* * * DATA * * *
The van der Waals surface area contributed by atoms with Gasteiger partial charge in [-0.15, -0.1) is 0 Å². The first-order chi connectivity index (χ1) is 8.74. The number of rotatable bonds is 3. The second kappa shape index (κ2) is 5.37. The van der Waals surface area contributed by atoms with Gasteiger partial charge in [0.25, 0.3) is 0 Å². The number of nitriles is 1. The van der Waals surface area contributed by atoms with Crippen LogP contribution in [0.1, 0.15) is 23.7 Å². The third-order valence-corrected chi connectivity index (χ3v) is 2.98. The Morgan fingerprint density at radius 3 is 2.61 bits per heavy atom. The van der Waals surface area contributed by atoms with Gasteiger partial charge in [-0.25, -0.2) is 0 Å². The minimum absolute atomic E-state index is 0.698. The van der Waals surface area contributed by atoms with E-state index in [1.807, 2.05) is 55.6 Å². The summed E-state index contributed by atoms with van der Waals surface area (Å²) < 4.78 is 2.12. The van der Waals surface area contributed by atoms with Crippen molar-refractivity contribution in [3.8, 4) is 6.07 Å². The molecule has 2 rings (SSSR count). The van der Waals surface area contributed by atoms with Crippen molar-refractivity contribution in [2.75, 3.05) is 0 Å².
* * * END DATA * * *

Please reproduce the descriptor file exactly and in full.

The van der Waals surface area contributed by atoms with Gasteiger partial charge in [-0.15, -0.1) is 0 Å². The first-order chi connectivity index (χ1) is 8.74. The number of rotatable bonds is 3. The second kappa shape index (κ2) is 5.37. The van der Waals surface area contributed by atoms with Gasteiger partial charge in [0.25, 0.3) is 0 Å². The number of nitriles is 1. The van der Waals surface area contributed by atoms with Crippen LogP contribution in [0.1, 0.15) is 23.7 Å². The third-order valence-corrected chi connectivity index (χ3v) is 2.98. The Morgan fingerprint density at radius 3 is 2.61 bits per heavy atom. The van der Waals surface area contributed by atoms with Gasteiger partial charge in [-0.25, -0.2) is 0 Å². The minimum absolute atomic E-state index is 0.698. The van der Waals surface area contributed by atoms with E-state index in [1.807, 2.05) is 55.6 Å². The summed E-state index contributed by atoms with van der Waals surface area (Å²) < 4.78 is 2.12. The van der Waals surface area contributed by atoms with Crippen molar-refractivity contribution in [3.8, 4) is 6.07 Å². The molecule has 2 rings (SSSR count). The van der Waals surface area contributed by atoms with Crippen molar-refractivity contribution in [2.75, 3.05) is 0 Å².